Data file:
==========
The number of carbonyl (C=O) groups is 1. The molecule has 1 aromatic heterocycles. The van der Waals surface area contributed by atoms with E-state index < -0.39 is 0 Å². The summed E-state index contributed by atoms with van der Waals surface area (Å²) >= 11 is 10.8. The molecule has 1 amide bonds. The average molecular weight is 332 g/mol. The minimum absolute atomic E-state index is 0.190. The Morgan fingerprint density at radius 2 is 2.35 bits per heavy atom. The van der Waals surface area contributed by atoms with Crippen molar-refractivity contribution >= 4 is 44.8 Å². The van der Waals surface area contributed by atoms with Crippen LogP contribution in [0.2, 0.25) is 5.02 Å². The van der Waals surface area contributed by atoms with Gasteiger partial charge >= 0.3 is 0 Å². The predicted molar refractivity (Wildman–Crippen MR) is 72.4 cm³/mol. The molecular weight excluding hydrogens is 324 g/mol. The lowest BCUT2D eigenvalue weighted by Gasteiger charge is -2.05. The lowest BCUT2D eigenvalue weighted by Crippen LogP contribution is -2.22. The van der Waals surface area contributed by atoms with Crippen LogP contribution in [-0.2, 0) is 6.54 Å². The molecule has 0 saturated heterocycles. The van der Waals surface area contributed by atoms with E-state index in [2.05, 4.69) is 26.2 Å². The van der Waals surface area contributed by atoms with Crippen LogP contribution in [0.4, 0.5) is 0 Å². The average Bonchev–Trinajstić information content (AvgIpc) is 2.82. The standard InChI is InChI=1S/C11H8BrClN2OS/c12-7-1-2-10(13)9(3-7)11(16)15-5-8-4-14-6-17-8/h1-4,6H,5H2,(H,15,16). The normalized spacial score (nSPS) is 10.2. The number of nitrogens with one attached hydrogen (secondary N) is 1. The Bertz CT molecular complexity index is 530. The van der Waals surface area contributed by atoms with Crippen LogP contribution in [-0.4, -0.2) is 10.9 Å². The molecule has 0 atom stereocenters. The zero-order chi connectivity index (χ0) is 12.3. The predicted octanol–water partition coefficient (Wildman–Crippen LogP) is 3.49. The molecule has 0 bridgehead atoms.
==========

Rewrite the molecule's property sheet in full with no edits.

The number of carbonyl (C=O) groups is 1. The molecule has 1 aromatic heterocycles. The van der Waals surface area contributed by atoms with E-state index < -0.39 is 0 Å². The summed E-state index contributed by atoms with van der Waals surface area (Å²) >= 11 is 10.8. The molecule has 1 amide bonds. The average molecular weight is 332 g/mol. The minimum absolute atomic E-state index is 0.190. The Morgan fingerprint density at radius 2 is 2.35 bits per heavy atom. The van der Waals surface area contributed by atoms with Crippen molar-refractivity contribution >= 4 is 44.8 Å². The van der Waals surface area contributed by atoms with Crippen LogP contribution in [0.2, 0.25) is 5.02 Å². The van der Waals surface area contributed by atoms with Gasteiger partial charge >= 0.3 is 0 Å². The predicted molar refractivity (Wildman–Crippen MR) is 72.4 cm³/mol. The molecular weight excluding hydrogens is 324 g/mol. The lowest BCUT2D eigenvalue weighted by Gasteiger charge is -2.05. The lowest BCUT2D eigenvalue weighted by Crippen LogP contribution is -2.22. The van der Waals surface area contributed by atoms with Crippen LogP contribution in [-0.2, 0) is 6.54 Å². The molecule has 0 saturated heterocycles. The van der Waals surface area contributed by atoms with E-state index in [2.05, 4.69) is 26.2 Å². The van der Waals surface area contributed by atoms with Crippen LogP contribution in [0.4, 0.5) is 0 Å². The average Bonchev–Trinajstić information content (AvgIpc) is 2.82. The standard InChI is InChI=1S/C11H8BrClN2OS/c12-7-1-2-10(13)9(3-7)11(16)15-5-8-4-14-6-17-8/h1-4,6H,5H2,(H,15,16). The normalized spacial score (nSPS) is 10.2. The number of nitrogens with one attached hydrogen (secondary N) is 1. The Bertz CT molecular complexity index is 530. The van der Waals surface area contributed by atoms with Crippen LogP contribution in [-0.4, -0.2) is 10.9 Å². The molecule has 0 atom stereocenters. The zero-order chi connectivity index (χ0) is 12.3. The predicted octanol–water partition coefficient (Wildman–Crippen LogP) is 3.49. The molecule has 0 bridgehead atoms.